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Maximum size : 15 cm

Denison Barb - Sahyadria denisonii : Complete Fish Profile & Care Guide

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The Denison Barb, or Sahyadria denisonii, is a species of exceptional allure and beguiling behavioural traits. Adorned with a natural vibrancy, these agile swimmers are an ideal choice for the underwater sanctuary of the novice as well as the seasoned aquarium hobbyist. They embody the essence of their shoaling origins, seeking comfort in the companionship of a group; a flock of six or more often creates a compelling tableau of underwater life.

Aquatic species such as the similarly proportioned Barbs, larger Tetras, Danios, Rainbowfish, and a host of Cichlids are ideal cohorts in the aquatic realm. However, the bustling, spirited nature of the Denison Barb may overwhelm those of a more delicate constitution. The shy, the fragile, the unhurried swimmers may find it challenging to coexist with these lively barbs.

The abode of the Denison Barb is one of significant proportions, furnished generously with room for ceaseless movement, mirroring the vast expanses of their natural habitat. Nestled amidst this watery landscape are the intricate forms of rock caves or driftwood, punctuated with resilient flora such as the Anubias. The root system must be firm, anchoring the greenery in place, ensuring it does not interfere with the Barbs' free rein of their aquatic terrain.

The Barb's ecosystem must mimic the oxygen-rich, immaculate environments they are accustomed to, devoid of high organic matter. Regular upkeep, a healthy discipline of water changes, and diligent maintenance of their aquatic abode is of paramount importance for their well-being. The need for a robust current in their dwelling is imperative, as a reminiscence of the swift waters that were once their home.

The Denison Barb, with its elongated, torpedo-like form, exhibits a breathtaking play of colours. Its silvery body, dappled with a golden hue, is further embellished with a jet-black streak extending from snout to tail, flanked by an arresting red line from the nose, coursing through the eye and tapering towards the midsection. The dorsal fin is adorned with a brilliant red border while the caudal fin hosts a striking design of black and yellow stripes, the forked ends presenting an intricate striping detail. A unique variation of this species, a rare gold morph, has been bred selectively for the hobbyists' delight.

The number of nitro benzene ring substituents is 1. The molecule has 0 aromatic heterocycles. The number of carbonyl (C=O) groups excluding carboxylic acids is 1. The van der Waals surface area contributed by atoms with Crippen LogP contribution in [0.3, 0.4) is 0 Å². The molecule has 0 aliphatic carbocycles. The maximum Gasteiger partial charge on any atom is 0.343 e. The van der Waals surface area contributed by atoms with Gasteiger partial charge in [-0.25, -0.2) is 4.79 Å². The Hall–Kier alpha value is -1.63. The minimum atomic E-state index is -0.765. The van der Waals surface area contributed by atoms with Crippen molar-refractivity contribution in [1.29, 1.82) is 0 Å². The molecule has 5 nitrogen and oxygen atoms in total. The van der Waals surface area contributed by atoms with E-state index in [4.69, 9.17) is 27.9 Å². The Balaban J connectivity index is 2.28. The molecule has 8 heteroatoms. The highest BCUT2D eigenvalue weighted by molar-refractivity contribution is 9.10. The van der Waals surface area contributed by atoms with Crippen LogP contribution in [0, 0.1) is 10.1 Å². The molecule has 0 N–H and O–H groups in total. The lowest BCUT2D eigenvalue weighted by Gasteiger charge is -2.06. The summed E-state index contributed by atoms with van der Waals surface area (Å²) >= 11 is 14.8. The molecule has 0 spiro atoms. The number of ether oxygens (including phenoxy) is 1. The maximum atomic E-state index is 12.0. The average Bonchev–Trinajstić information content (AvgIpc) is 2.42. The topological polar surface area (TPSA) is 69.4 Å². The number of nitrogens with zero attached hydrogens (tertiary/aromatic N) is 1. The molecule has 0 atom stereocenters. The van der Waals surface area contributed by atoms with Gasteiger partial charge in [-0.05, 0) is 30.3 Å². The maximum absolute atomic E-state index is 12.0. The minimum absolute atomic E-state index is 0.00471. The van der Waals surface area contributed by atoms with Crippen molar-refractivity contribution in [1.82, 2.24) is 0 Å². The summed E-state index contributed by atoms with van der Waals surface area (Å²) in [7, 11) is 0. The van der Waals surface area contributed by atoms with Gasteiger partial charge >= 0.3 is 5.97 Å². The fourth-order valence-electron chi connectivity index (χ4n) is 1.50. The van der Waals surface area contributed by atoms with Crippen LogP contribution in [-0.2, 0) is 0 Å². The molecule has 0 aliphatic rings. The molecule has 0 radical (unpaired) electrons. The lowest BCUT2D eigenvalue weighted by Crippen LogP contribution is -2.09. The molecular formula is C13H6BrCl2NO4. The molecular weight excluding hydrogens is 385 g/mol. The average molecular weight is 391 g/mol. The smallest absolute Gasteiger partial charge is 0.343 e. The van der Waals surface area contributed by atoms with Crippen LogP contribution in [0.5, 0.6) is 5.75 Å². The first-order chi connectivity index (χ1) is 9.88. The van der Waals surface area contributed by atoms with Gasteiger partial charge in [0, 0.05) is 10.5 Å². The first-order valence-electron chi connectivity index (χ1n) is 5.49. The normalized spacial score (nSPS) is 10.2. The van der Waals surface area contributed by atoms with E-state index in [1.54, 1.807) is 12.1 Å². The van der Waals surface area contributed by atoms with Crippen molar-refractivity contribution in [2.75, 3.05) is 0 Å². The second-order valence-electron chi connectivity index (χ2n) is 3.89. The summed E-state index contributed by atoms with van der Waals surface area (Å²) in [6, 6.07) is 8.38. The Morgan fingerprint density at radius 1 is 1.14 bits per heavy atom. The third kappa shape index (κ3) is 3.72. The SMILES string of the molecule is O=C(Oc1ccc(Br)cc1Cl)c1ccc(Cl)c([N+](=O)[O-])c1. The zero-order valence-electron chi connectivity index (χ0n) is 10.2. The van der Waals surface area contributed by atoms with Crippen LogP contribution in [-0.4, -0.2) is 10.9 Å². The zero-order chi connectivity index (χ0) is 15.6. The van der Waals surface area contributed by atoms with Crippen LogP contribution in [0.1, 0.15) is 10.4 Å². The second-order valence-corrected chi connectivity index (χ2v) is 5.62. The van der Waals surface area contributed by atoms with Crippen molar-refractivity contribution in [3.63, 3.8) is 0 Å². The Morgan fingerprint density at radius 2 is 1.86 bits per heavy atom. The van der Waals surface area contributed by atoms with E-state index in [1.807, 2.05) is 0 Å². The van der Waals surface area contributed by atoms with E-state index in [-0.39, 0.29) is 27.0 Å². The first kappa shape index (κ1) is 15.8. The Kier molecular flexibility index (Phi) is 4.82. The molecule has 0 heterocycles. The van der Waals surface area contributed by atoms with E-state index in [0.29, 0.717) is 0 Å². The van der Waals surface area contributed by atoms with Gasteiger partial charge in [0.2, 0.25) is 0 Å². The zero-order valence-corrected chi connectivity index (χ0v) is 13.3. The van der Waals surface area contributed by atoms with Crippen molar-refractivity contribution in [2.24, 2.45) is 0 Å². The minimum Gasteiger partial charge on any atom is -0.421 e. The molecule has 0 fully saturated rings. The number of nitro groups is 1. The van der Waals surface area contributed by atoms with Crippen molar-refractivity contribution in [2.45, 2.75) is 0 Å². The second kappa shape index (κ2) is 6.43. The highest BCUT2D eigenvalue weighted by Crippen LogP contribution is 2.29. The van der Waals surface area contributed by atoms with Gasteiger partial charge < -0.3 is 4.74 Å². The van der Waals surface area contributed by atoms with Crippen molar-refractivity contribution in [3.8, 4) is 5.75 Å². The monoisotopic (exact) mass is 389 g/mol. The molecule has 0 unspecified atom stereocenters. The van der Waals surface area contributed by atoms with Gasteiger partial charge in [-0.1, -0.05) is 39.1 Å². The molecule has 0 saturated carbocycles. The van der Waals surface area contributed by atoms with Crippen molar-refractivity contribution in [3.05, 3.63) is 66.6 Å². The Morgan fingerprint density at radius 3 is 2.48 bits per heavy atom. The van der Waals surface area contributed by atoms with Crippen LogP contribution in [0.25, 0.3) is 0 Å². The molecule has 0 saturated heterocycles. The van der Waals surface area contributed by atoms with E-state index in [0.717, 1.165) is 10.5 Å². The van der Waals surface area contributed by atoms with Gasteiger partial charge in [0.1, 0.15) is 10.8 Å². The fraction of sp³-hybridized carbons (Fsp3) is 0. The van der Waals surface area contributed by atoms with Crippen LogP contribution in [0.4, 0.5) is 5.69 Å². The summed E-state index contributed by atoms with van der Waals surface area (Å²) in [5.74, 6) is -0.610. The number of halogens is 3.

With an enchanting allure and a character that is both dynamic and engaging, the Denison Barb graces any aquarium with its presence. Despite their captivating charm, they remain amiable occupants of their aquatic realm, requiring care that is relatively straightforward, a joy for any aquarium hobbyist.

Denison Barb Photos

Sexual Dimorphism

Discerning between male and female Denison Barbs can indeed be a complex task, especially during their juvenile stage, due to the shared physical attributes and color patterns. However, as these Barbs mature and reach sexual maturity, certain subtle differences begin to emerge.

Females typically manifest a marginally larger and more rounded abdomen compared to their male counterparts. Moreover, the vibrancy of their coloration might not match the intensity exhibited by the males - the females tend to appear somewhat duller.

These nuanced distinctions, though they may require a keen eye to detect, can be incredibly useful when attempting to identify the gender of Denison Barbs within your aquarium.

Quick Facts

Scientific NameSahyadria denisonii
Year Described1865
Other NamesRedline Barb, Roseline Shark, Torpedo Barb, Denisonii Barb, Denison's Flying fox, Denison's Barb, Miss Kerala, Red-line Torpedo Barb, Bleeding Eye Barb
Max Size15 cm
Aquarium LevelBottom - Middle
Best kept asGroups 6+
LifespanUp to 5 Years

Water Parameters

Water TypeFreshwater
PH6.5 - 8.0
GH5 - 25
KH4 - 10
TDS50 - 140
65 - 80
18 - 27

Natural habitat

The Denison Barb traces its roots to the rivers of the Western Ghats in India - specifically, the Chalakudy, Achankovil, Pamba, Chaliar, and Kallada. In these clear, swiftly flowing, oxygen-rich streams and rivers, they are often found in expansive shoals, swimming side by side with their Mascara Barb counterparts. The surrounding verdant vegetation and rocky substrate paint an ideal backdrop for their habitat.

Regrettably, the growing allure of the Denison Barb has had its unintended consequences. Due to rampant overfishing triggered by their escalating popularity, these stunning fish now bear the somber designation of an endangered species. However, amidst this grim reality, a silver lining has emerged.

In recent times, a substantial majority of Denison Barbs are bred in captivity, a development that has brought much-needed relief to the beleaguered wild populations. Now, they have an opportunity to recover and flourish in their natural environment. In a fortuitous twist, commercial breeding has also led to a significant drop in their cost, a change that once seemed unattainable given their high demand.

This turn of events has opened the door to greater accessibility, enabling both fish enthusiasts and conservationists to partake in the joy of owning these beautiful creatures. Introducing the Denison Barb into your aquarium not only adds a splash of vibrancy to your underwater world but also supports their ongoing survival. It's an opportunity to experience the wonder they bring while participating in their conservation.